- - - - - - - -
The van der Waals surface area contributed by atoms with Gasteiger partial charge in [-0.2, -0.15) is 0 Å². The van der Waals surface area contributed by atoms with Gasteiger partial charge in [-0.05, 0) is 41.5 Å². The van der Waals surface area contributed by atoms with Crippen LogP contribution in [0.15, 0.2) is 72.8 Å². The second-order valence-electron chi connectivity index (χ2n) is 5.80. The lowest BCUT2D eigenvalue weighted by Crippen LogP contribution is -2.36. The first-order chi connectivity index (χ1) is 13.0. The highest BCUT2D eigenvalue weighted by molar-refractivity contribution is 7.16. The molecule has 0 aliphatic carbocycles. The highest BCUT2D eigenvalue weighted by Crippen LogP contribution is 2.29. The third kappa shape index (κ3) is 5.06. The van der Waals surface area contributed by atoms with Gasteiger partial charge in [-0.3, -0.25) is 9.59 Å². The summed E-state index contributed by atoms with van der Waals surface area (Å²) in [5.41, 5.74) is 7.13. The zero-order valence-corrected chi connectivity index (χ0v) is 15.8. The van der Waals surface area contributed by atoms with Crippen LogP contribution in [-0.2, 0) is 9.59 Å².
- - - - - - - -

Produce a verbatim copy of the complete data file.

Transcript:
The van der Waals surface area contributed by atoms with Gasteiger partial charge in [-0.2, -0.15) is 0 Å². The van der Waals surface area contributed by atoms with Gasteiger partial charge in [-0.05, 0) is 41.5 Å². The van der Waals surface area contributed by atoms with Crippen LogP contribution in [0.15, 0.2) is 72.8 Å². The second-order valence-electron chi connectivity index (χ2n) is 5.80. The lowest BCUT2D eigenvalue weighted by Crippen LogP contribution is -2.36. The first-order chi connectivity index (χ1) is 13.0. The highest BCUT2D eigenvalue weighted by molar-refractivity contribution is 7.16. The molecule has 0 aliphatic carbocycles. The highest BCUT2D eigenvalue weighted by Crippen LogP contribution is 2.29. The third kappa shape index (κ3) is 5.06. The van der Waals surface area contributed by atoms with Gasteiger partial charge in [-0.3, -0.25) is 9.59 Å². The summed E-state index contributed by atoms with van der Waals surface area (Å²) in [5.41, 5.74) is 7.13. The zero-order valence-corrected chi connectivity index (χ0v) is 15.8. The van der Waals surface area contributed by atoms with Crippen LogP contribution in [-0.2, 0) is 9.59 Å².